Hi Olaf, do you know if you were skiing 2009/2010 or 2010/2011 Coombacks?

  89. olaf richter January 30th, 2011 1:46 pm

    Hi Rich.
    They were this year’s demo skis, so I assume that they are 2010/11s.

  90. Rich Draves January 30th, 2011 1:54 pm

    I was really hoping that K2 had fixed this problem for 2010/11. If it’s not too much trouble, could you check with the shop that sold them to you?

  91. olaf richter January 30th, 2011 2:14 pm

    Will do for sure. Stay tuned.

  92. Lou January 30th, 2011 4:39 pm

    Olaf, the bindings rip out and you have no reason to believe the install was faulty? Huh?

  93. olaf richter January 30th, 2011 5:00 pm

    Lou –
    I had nothing but great experiences with this shop so far, and many people in Colorado trust these guys. They have installed thousands of Dynafits over the years – hence I had no reason to believe that the install was the problem. Let’s see what K2 comes back with.

    – olaf

  94. Lou January 30th, 2011 5:36 pm

    Olaf, if a mount rips, then the first thing I’d suspect is the mount, no matter how expert the mounter is. If one of my mounts ripped, I’d take full responsibility until I knew there was some other reason (such as a severe knee fall with the toe locked). Any number of things can be wrong with a mount, and if they were demos pre-mounted, who knows. Heck, perhaps they mounted using wood glue and never checked the screw tightness, or something like that. As for K2, perhaps they’ll give you new skis, but they probably won’t be able to crystal ball into the past and tell us why the screws pulled.

    As for early Coombacks perhaps being weaker in the binding mount area than some other skis, that could be so, but plenty of Coombacks are out there getting well used, including my son’s, and they’re doing fine. Thus, this mythology surrounding the supposed weakness of Dynafits on Coombacks should be taken with a grain of salt.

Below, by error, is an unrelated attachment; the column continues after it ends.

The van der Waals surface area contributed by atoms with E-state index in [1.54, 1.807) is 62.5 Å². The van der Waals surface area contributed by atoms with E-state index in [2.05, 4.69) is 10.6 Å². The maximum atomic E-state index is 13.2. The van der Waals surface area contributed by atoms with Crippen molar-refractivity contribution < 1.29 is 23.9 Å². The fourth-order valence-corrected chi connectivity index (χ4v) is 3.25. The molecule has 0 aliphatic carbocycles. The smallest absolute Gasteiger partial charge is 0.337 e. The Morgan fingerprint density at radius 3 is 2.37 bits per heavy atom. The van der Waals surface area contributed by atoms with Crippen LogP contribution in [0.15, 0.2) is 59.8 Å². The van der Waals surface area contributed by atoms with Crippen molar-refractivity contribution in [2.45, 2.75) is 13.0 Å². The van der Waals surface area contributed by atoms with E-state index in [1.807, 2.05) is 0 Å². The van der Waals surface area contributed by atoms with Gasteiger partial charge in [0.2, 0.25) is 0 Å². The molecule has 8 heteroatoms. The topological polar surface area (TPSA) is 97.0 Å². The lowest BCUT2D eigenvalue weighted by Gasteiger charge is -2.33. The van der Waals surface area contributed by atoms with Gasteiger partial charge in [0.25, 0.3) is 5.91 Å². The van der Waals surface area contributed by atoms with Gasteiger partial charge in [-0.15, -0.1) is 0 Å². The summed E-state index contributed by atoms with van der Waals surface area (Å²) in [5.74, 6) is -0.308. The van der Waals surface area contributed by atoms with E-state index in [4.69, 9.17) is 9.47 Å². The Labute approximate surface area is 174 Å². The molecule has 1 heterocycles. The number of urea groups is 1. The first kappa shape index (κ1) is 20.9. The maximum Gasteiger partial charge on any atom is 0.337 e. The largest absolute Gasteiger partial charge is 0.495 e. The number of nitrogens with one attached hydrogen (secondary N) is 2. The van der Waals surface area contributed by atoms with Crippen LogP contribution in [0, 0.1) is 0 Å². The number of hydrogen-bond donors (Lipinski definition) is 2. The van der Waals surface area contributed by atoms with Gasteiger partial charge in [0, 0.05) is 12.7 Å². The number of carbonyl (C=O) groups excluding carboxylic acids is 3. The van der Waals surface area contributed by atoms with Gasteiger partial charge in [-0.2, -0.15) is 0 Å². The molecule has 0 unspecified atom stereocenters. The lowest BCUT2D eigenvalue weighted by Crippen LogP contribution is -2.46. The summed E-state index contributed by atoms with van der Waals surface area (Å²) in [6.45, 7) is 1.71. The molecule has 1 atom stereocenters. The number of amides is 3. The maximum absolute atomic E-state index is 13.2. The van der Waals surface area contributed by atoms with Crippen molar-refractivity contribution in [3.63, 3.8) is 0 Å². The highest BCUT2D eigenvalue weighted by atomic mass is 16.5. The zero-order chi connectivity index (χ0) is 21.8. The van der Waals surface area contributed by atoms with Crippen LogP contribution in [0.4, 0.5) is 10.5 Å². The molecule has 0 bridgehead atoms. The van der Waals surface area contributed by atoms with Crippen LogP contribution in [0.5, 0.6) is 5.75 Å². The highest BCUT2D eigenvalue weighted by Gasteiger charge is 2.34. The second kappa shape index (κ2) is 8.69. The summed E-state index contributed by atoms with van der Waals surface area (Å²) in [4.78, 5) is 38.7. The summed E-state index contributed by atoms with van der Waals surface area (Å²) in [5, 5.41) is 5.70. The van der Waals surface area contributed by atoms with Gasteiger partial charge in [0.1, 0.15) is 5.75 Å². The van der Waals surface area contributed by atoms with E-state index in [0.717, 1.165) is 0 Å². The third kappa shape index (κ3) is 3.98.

Lesson here is that if you buy used skis, it’s not a bad idea to re-mount the bindings using epoxy etc.

  95. Toby January 31st, 2011 10:54 am

    Hi Tony,
    I’m 6’4″ and 205 pounds, experienced skier. I purchased some Coombacks last April with Marker Barons. Took a few times out to get used to them but once dialled in I found they are an awesome go-anywhere ski. I’ve toured on them, skied all conditions in the BC and have resort skied on them several times. My choice for almost any day except deep pow when I prefer my Head Jimis.
    Hope that helps.

  96. tony accurso February 2nd, 2011 6:57 am

    Thanks, TG, I am demoing the hardside today, we are getting 18″ of fresh as we speak. I will let you know what I think.

  97. Tom February 5th, 2011 10:49 pm

    Just back from an in-bounds demo day on Coombacks. I was hoping for soft snow, but got served up hardpack and broken refrozen crud — not the Coomback’s forte. Or so I’d read. So I left them in the car and started out skiing my old G3 Rapid Transits. Which, despite their stiffness, chattered a lot. At lunch I figured, oh well, might as well try the Coombacks, and made the switch. Wow! If they can rail hard snow like that — and I’m talking boilerplate in places — I can’t wait to see what they do on soft. Bottom line: fantastic ski. Now I just gotta figure out what length, 174 or 181? I’m 6’0, 166 lbs. Any suggestions from those who’ve been on them a while?

  98. Toby February 6th, 2011 7:40 pm

    Hi Tom,
    Good choice with the Coombacks. I like mine more everytime I ski them. Great in all conditions … they really shine in variable snow in the BC here on Vancouver Island. To give you an idea, I’m 6’4″, 205 and ski hard all day in all terrain, including tight trees. I ski the 181. There was only one time I wish I had the 188s and I was really cooking some GS turns out in a wide open bowl with six inches of fresh. Hope that helps.

  99. tony accurso February 11th, 2011 7:14 am

    So I wound up buying the 2009 Coomba 188’s, and I couldn’t be happier! Nice and turny, great in the trees, and fairly light . Each ski weighs 7.76 lbs with large Marker Dukes. I skied them on hard snow, and they were great. I also skinned them the day before in 7″ of fresh.Very surprising.
    I was able to demo the Sidestash at a BMW event at Killington, and it confirmed my decision, the Coomba is the right ski fro me.
    Thanks for all of your help!

  100. Lou February 11th, 2011 7:46 am

    That’s great Tony!

  101. Jodie February 13th, 2011 5:16 pm